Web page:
Why worry about the whole picture? In Matthew chapter 5 verse 19, Jesus said, Whosoever therefore shall break one of these least commandments and shall teach them so, he shall be called the least in the kingdom of heaven. But whoso shall do and teach them, the same shall be called great in the kingdom of heaven. Jesus says that whosoever breaks one of the least of these commandments has displeased him. So it's not a matter of saying, I'm going to try to put these things in some order of priority. I like this one and I don't like another one.

This one is too difficult and this one is too challenging. All of the commandments of God are vital. If God tells us this is something we ought to do, then that's something we ought to be interested in doing, not ignoring it, not pushing it aside.

When the apostle wrote to the church of Colossae, he talked about his desire and this is something always so interesting to me in the writings of the apostle Paul. You know, you never find that he's satisfied with the status quo or just to say, let's just try for one little step in the right direction. No, he wants you not only to reach the goal, he wants you to go beyond that. He wants you to be overflowing. He doesn't just say love. Let's abound in love.

Let's overflow with love. And in Colossians chapter 1 verse 10, he says that he might walk worthy of the Lord unto all pleasing being fruitful in every good work and increasing in the knowledge of God. Fruitful in every good work. Talking about giving attention to all of his commandments. You remember that King Saul was told that he was to go out and fight the enemy.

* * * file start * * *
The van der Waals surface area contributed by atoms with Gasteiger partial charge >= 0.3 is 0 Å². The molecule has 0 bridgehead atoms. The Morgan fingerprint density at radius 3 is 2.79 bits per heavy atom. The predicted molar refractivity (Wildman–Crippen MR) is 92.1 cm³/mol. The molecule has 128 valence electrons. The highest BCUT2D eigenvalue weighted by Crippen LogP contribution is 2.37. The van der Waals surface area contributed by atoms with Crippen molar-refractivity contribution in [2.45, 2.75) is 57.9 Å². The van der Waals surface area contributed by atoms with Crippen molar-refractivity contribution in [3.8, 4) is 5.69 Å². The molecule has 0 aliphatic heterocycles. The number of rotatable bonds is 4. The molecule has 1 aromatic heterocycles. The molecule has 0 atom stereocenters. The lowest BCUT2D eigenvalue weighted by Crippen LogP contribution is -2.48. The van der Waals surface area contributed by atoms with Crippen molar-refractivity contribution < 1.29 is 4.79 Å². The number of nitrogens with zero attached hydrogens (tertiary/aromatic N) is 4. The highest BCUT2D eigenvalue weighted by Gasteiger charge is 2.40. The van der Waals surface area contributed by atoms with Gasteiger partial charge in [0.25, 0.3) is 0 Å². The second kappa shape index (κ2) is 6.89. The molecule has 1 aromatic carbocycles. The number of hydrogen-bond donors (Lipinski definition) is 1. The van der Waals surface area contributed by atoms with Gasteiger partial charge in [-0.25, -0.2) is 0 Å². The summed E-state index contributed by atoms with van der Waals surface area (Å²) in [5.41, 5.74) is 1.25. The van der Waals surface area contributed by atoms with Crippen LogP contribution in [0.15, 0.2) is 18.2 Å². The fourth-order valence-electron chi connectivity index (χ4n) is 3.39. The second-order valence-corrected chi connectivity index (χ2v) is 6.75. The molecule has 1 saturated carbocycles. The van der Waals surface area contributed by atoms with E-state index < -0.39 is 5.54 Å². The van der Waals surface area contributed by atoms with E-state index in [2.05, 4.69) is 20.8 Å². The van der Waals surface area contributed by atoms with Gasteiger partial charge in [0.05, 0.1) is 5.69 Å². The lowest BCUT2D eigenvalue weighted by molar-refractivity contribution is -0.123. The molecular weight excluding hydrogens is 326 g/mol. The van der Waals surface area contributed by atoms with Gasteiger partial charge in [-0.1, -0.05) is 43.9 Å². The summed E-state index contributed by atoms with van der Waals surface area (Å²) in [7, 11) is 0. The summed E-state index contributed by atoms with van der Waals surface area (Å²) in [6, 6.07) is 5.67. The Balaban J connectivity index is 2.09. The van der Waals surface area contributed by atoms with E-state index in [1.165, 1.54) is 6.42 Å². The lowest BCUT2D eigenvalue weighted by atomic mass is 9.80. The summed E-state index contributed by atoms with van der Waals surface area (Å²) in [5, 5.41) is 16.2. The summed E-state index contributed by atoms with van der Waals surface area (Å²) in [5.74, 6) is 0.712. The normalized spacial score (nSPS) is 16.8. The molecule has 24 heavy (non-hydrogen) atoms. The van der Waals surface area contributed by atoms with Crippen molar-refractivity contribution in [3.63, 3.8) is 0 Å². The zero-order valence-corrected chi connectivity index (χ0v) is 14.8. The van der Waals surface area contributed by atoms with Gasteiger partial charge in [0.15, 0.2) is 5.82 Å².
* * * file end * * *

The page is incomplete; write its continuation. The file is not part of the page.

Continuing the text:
He was not to take any of the spoil. He was to destroy them all. But he decided that if he got close, that ought to be good enough. He didn't have to do everything God said. He could set his judgment up against the commandment of God.

He could say, I feel this will work. And so he took of the spoil and he spared the king, King Agag. And so when the prophet Samuel comes to him and said, Saul, what about this mission you were on? Oh, glad to see you, brother prophet. Yes, sir, I've done exactly what God said. He said, then what's the noise out here?

The bleeding of the sheep, the lowering of the oxen. I hear that you've brought some things along. Well, the people, the people put pressure on me. They made me do it. And that's so much the inclination of human nature that if you do the wrong thing, it's somebody else's fault.

You know, if I had a better husband or if I had a more understanding wife or if I didn't have all these problems at work, I could do a lot better if it wasn't for other people. But God didn't accept that excuse from Saul. Samuel said in verse 22 of 1 Samuel chapter 15, half the Lord has great delight in burnt offerings and sacrifices as in obeying the voice of the Lord. Behold, to obey is better than sacrifice and to hearken to the fat of rams. For rebellion is as the sin of witchcraft and stubbornness is as iniquity and idolatry because thou has rejected the word of the Lord. He has also rejected thee from being king. Here's a man who says, I'll do part of what God says, but I don't really want to do all of it. And I think I've got good reasons.